This is going to be the scene once again at GM Canada’s Oshawa plant.

Members of Unifor, the union representing Canadian auto workers, ratified a new three-year labor agreement with General Motors that will bring truck production back to the GM manufacturing complex in Oshawa, Ontario, just outside Toronto.

Unifor said in a statement that union members by a margin of 85% voted to ratify a new three-year collective agreement that includes significant investments, job security and economic gains.

“This contract solidifies and boldly builds on GM’s Canadian footprint, with a $1.3-billion investment that brings 1,700 jobs to Oshawa plus more than $109 million to in-source new transmission work for the Corvette and support continued V8 engine production in St. Catharines,” said Jerry Dias, Unifor National president.

(Unifor reaches tentative deal with GM after extending old contract to keep talking.)

“Jobs at all three Canadian sites are secure for the life of this agreement, including at the Woodstock Parts Distribution Centre, which will also see upgrades,” added Dias.

Workers at GM’s plant in Oshawa, Ontario, previously staged a sit-down strike after the company rejected plans to keep the plant open.

By reopening the Oshawa to produce trucks – it last built vehicles there in 2019 when it was helping to finish up full-size pickups – the site will be the only GM plant capable of producing light- and heavy-duty trucks. The union noted that the St. Catharines site will produce the engines for the pickups produced in Oshawa.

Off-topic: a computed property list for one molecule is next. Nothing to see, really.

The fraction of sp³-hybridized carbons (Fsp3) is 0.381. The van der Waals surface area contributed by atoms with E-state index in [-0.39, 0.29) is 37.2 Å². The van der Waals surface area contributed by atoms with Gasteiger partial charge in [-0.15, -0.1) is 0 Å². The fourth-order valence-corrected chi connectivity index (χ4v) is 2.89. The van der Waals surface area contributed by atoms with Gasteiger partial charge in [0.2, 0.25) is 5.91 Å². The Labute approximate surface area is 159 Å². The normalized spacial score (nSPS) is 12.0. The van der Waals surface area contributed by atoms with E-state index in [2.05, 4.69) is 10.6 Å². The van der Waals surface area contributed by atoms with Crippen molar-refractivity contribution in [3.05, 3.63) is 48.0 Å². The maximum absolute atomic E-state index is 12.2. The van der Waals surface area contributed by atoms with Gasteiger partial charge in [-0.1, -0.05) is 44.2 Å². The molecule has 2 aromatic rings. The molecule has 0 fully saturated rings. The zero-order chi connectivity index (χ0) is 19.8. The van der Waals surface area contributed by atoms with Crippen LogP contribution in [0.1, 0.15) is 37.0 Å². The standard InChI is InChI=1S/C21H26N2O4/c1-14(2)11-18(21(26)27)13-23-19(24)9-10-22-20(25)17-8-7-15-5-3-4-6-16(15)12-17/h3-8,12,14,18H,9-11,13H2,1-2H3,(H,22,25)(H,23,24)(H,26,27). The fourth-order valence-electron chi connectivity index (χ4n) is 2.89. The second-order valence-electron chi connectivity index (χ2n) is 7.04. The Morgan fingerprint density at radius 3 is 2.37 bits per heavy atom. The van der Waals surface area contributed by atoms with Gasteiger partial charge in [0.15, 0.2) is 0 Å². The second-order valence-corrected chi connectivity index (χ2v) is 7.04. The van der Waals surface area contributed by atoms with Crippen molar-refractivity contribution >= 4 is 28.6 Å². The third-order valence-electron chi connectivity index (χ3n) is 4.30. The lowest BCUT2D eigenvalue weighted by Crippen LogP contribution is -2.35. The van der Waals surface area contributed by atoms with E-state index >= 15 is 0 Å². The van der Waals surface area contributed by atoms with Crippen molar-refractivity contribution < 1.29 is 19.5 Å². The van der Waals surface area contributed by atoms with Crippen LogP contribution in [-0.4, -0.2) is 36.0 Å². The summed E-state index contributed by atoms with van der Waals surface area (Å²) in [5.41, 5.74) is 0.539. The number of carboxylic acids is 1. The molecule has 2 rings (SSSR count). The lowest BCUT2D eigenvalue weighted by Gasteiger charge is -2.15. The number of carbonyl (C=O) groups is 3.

For now, the Oshawa plant will build heavy-duty pickups initially because, as GM CEO Mary Barra noted last week, the company is struggling to keep up with demand for those vehicles. Barra and Dias noted that plans to get the plant ready to produce the trucks will begin almost immediately.

(Fiat Chrysler deal with Unifor sets up big EV investment.)

GM said it will begin construction of a new body shop and flexible assembly module, which is what will make the plant the only one able to build both types of trucks. The goal is to begin production in January 2022. Under the terms of the contract Unifor expects GM to hire 2,000 employees by summer 2022 to staff the plant, which will build heavy-duty and regular pickup trucks.

Unifor extended its contract with GM, allowing the two sides to reach a deal.

In addition to getting Oshawa back into production mode – something Dias was very vocal about – the employees also got 5% hourly wage increases, a $7,250 productivity and quality bonus, plus $4,000 in other related benefits.

The agreement was the final one for the union which had struck earlier deals with GM’s Detroit-area rivals, Ford and Fiat Chrysler. Dias, who has become very fond of sports analogies during the talks, used another to describe the results of this set of negotiations.

(Unifor members ratify new Ford labor pact.)

“After Ford and FCA, this amounts to a hat trick worth almost $5 billion dollars,” he said. Ford’s deal secured $1.95 billion in new investment while FCA’s agreement netted $1.5 billion. All investment numbers are in Canadian dollars.

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